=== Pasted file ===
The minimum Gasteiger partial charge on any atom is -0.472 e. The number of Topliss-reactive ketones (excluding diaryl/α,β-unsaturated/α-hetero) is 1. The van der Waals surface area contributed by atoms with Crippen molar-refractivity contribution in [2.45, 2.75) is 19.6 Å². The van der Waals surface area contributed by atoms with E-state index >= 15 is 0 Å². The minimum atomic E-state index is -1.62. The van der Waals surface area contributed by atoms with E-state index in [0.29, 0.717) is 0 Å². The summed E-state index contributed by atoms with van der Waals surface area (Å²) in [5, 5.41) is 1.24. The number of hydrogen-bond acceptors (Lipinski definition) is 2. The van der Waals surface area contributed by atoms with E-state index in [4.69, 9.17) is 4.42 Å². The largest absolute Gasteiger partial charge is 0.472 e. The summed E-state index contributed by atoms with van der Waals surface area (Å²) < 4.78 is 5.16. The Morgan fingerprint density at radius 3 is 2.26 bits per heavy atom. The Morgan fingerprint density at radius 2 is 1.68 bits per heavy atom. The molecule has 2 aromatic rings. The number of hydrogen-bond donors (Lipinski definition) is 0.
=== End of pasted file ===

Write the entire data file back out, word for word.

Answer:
The minimum Gasteiger partial charge on any atom is -0.472 e. The number of Topliss-reactive ketones (excluding diaryl/α,β-unsaturated/α-hetero) is 1. The van der Waals surface area contributed by atoms with Crippen molar-refractivity contribution in [2.45, 2.75) is 19.6 Å². The van der Waals surface area contributed by atoms with E-state index >= 15 is 0 Å². The minimum atomic E-state index is -1.62. The van der Waals surface area contributed by atoms with E-state index in [0.29, 0.717) is 0 Å². The summed E-state index contributed by atoms with van der Waals surface area (Å²) in [5, 5.41) is 1.24. The number of hydrogen-bond acceptors (Lipinski definition) is 2. The van der Waals surface area contributed by atoms with E-state index in [4.69, 9.17) is 4.42 Å². The largest absolute Gasteiger partial charge is 0.472 e. The summed E-state index contributed by atoms with van der Waals surface area (Å²) < 4.78 is 5.16. The Morgan fingerprint density at radius 3 is 2.26 bits per heavy atom. The Morgan fingerprint density at radius 2 is 1.68 bits per heavy atom. The molecule has 2 aromatic rings. The number of hydrogen-bond donors (Lipinski definition) is 0.